Yes, but only if your doctor or pharmacist says it’s OK to do so. Several studies suggest that most statins can be split in half without any loss of effectiveness. Keep in mind that some statins should never be split—combination medications such as Liptruzet (atorvastatin/ezetimibe), Advicor (lovastatin/niacin) or Vytorin (simvastatin/ezetimibe) and time-release drugs, such as Altoprev (lovastatin sustained-release tablets), or Lescol XL (fluvastatin sustained-release tablets).
For other statin drugs, such as atorvastatin (Lipitor and generic), rosuvastatin (Crestor) or simvastatin (Zocor and generic) it’s fine to split them. But don’t use a knife—studies show doing so can result in unequal halves. Instead, get a pill splitter device. They cost about $3 to $10 and are widely available at drugstores and pharmacies. A good practice is to split your pills one at a time, and take the second half as your next dose.
If a larger dose of your statin medication costs the same as or less than the smaller dose, ask your doctor to write a prescription for twice the intended dose, and then split the pills in half. See the chart below for the possible savings.
Also, see our full list of medications that can not be split.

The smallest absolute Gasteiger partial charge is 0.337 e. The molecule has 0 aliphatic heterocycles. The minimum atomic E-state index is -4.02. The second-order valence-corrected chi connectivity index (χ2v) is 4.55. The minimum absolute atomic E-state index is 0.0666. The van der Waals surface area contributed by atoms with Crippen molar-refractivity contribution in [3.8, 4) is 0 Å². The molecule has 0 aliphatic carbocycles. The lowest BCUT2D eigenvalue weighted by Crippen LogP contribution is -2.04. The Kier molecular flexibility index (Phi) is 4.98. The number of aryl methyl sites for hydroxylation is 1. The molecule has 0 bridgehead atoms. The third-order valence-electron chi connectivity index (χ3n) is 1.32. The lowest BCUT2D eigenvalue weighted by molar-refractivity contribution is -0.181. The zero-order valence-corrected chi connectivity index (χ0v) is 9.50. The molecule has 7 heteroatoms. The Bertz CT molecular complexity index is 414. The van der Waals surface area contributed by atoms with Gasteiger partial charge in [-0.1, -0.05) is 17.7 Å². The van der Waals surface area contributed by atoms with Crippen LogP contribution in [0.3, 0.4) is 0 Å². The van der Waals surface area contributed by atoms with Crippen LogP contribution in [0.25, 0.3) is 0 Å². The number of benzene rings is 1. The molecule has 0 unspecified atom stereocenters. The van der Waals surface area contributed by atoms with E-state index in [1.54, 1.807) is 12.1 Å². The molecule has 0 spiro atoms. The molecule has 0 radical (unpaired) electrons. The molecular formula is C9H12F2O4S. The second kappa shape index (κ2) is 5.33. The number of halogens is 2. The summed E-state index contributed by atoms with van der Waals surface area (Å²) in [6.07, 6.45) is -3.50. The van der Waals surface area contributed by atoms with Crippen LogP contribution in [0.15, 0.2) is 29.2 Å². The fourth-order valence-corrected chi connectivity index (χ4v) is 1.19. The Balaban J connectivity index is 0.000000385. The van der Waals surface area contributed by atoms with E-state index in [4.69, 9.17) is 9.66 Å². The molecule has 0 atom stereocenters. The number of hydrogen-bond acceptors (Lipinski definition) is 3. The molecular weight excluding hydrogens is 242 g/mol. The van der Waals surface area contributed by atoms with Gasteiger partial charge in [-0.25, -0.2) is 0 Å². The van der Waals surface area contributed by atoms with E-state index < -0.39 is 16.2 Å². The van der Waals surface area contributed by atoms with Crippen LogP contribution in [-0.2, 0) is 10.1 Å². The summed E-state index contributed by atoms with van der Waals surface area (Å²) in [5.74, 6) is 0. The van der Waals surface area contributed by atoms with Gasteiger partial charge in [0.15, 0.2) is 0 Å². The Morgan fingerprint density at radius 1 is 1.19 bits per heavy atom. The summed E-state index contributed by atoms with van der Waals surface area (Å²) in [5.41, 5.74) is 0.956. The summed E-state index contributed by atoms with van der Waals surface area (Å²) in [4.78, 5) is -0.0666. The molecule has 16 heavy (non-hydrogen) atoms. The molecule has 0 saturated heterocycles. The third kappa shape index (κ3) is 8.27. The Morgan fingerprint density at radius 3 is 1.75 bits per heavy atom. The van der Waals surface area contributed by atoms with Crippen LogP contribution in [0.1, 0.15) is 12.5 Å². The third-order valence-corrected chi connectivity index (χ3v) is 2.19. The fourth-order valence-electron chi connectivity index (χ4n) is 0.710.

|Statin and daily dose||Average monthly cost1||Monthly savings if larger dose split in half||Resulting average monthly cost2|
|Atorvastatin (generic) 20 mg||$100||$47||$53|
|Atorvastatin (Lipitor) 20 mg||$254||$122||$132|
|Atorvastatin (Lipitor) 40 mg||$264||$133||$131|
|Rosuvastatin (Crestor) 5 mg||$205||$104||$101|
|Simvastatin (generic) 20 mg||$71||$37||$34|
1. Prices reflect nationwide retail average for January 2014, rounded to nearest dollar.
2. The calculation in this column is based on cost of pill that is twice the strength of pill strength indicated in first column. For example, cost savings for a 20 mg daily dose would be based on cost of 40 mg pill, which would be split in half, compared with cost of 20 mg pill.
Consumer Reports Best Buy Drugs™ is a public information project of Consumer Reports, and is made possible by grants from the State Attorney General Consumer and Prescriber Education Grant Program which is funded by the multi-state settlement of consumer fraud claims regarding the marketing of the prescription drug Neurontin.